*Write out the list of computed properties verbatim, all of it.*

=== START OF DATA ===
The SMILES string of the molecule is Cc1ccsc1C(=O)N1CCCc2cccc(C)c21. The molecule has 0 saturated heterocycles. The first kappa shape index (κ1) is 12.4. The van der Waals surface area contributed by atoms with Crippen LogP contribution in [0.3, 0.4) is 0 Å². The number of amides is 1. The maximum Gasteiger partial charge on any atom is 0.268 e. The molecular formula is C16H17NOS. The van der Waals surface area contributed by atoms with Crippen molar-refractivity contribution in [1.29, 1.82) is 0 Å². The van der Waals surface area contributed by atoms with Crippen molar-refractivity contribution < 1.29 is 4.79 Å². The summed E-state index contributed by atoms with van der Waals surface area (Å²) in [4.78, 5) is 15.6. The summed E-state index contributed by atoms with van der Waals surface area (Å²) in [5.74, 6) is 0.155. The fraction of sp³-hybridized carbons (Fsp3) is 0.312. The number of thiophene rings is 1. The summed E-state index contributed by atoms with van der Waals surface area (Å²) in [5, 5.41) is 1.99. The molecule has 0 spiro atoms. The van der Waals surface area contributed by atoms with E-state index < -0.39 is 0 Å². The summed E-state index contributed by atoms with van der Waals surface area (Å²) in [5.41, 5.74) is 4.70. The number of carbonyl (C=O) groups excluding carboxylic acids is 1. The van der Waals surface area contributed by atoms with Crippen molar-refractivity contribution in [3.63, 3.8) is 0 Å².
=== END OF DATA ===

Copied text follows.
The SMILES string of the molecule is Cc1ccsc1C(=O)N1CCCc2cccc(C)c21. The molecule has 0 saturated heterocycles. The first kappa shape index (κ1) is 12.4. The van der Waals surface area contributed by atoms with Crippen LogP contribution in [0.3, 0.4) is 0 Å². The number of amides is 1. The maximum Gasteiger partial charge on any atom is 0.268 e. The molecular formula is C16H17NOS. The van der Waals surface area contributed by atoms with Crippen molar-refractivity contribution in [1.29, 1.82) is 0 Å². The van der Waals surface area contributed by atoms with Crippen molar-refractivity contribution < 1.29 is 4.79 Å². The summed E-state index contributed by atoms with van der Waals surface area (Å²) in [4.78, 5) is 15.6. The summed E-state index contributed by atoms with van der Waals surface area (Å²) in [5.74, 6) is 0.155. The fraction of sp³-hybridized carbons (Fsp3) is 0.312. The number of thiophene rings is 1. The summed E-state index contributed by atoms with van der Waals surface area (Å²) in [5, 5.41) is 1.99. The molecule has 0 spiro atoms. The van der Waals surface area contributed by atoms with E-state index < -0.39 is 0 Å². The summed E-state index contributed by atoms with van der Waals surface area (Å²) in [5.41, 5.74) is 4.70. The number of carbonyl (C=O) groups excluding carboxylic acids is 1. The van der Waals surface area contributed by atoms with Crippen molar-refractivity contribution in [3.63, 3.8) is 0 Å².